Many children seen at the National Reading Diagnostics Institute in Naperville, Illinois had previously received a diagnosis of ADD or ADHD. In-depth reading evaluation often showed that rather than having ADD or ADHD, these children were kinesthetic learners who needed to engage in gross motor activity to learn best. After they were given the opportunity to learn through methods involving movement, their ADHD-like behavior often disappeared. Kinesthetic learners require body movement and action for optimal results. They need to move around, use their muscles, or explore.
How can exercise help individuals with ADHD? Harvard neuropscychologist Dr. John Ratey has been studying this question for more than 30 years. A recent Huffington Post article states:
There's an "explosion of papers," Ratey says, in the science literature that provide ample evidence that physical activity helps control ADHD and improves the functions of the frontal cortex. The cortex controls executive function -- the thinking part of the brain. "When you get kids moving and have them involved in sports, attentional issues go away," he says. "These are proven facts. It's not even a question."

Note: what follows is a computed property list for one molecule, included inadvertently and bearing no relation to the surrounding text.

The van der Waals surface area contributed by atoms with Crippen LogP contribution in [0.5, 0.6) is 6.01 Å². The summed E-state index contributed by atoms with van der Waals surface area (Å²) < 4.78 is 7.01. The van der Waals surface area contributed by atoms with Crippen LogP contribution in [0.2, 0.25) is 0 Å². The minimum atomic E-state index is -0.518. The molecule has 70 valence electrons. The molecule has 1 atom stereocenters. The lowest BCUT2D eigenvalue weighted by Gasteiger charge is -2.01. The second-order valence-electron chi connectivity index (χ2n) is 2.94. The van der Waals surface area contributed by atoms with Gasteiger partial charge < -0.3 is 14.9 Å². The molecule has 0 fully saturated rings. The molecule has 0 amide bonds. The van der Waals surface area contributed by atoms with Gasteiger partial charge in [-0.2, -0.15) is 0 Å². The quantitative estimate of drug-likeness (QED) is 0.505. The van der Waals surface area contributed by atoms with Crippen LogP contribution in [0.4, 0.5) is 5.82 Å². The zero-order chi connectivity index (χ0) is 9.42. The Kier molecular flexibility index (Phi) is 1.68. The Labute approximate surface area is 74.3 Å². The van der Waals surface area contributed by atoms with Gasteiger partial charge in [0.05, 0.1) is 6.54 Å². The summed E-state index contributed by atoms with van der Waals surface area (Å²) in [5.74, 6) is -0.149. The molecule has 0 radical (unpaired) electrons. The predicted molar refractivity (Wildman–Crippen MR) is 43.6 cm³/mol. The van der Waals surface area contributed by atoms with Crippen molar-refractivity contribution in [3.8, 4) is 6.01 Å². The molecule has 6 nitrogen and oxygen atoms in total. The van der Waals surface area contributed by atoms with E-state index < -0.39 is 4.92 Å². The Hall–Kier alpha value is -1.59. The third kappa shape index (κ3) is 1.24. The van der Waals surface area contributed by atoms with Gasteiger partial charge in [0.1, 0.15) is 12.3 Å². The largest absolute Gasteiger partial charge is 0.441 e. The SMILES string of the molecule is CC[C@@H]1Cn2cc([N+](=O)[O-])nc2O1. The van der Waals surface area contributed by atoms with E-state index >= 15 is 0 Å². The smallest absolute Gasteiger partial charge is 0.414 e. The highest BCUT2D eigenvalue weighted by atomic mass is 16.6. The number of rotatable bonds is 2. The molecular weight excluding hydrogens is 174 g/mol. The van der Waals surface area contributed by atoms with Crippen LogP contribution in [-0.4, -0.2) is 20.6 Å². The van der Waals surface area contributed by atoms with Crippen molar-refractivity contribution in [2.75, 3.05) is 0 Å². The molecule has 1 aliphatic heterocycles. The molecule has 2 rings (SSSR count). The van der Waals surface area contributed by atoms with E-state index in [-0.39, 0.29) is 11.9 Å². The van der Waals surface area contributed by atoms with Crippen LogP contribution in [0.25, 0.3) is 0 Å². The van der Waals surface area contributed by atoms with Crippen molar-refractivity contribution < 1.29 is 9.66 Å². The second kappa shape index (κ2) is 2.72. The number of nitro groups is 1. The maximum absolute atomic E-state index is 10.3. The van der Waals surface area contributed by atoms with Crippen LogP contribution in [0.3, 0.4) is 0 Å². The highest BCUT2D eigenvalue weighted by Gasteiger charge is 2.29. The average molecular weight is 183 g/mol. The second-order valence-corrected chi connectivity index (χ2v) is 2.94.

The article goes on to discuss the impact of schools that implement three exercise periods daily to help students with ADHD focus. Many educators understand the value of physical activity for all students, but the challenge is taking time out already busy school days for students to be active.
ActivEd can help! Walkabouts are integrate math and English Language Arts standards into movement-rich lessons. Want to learn more? Request more information!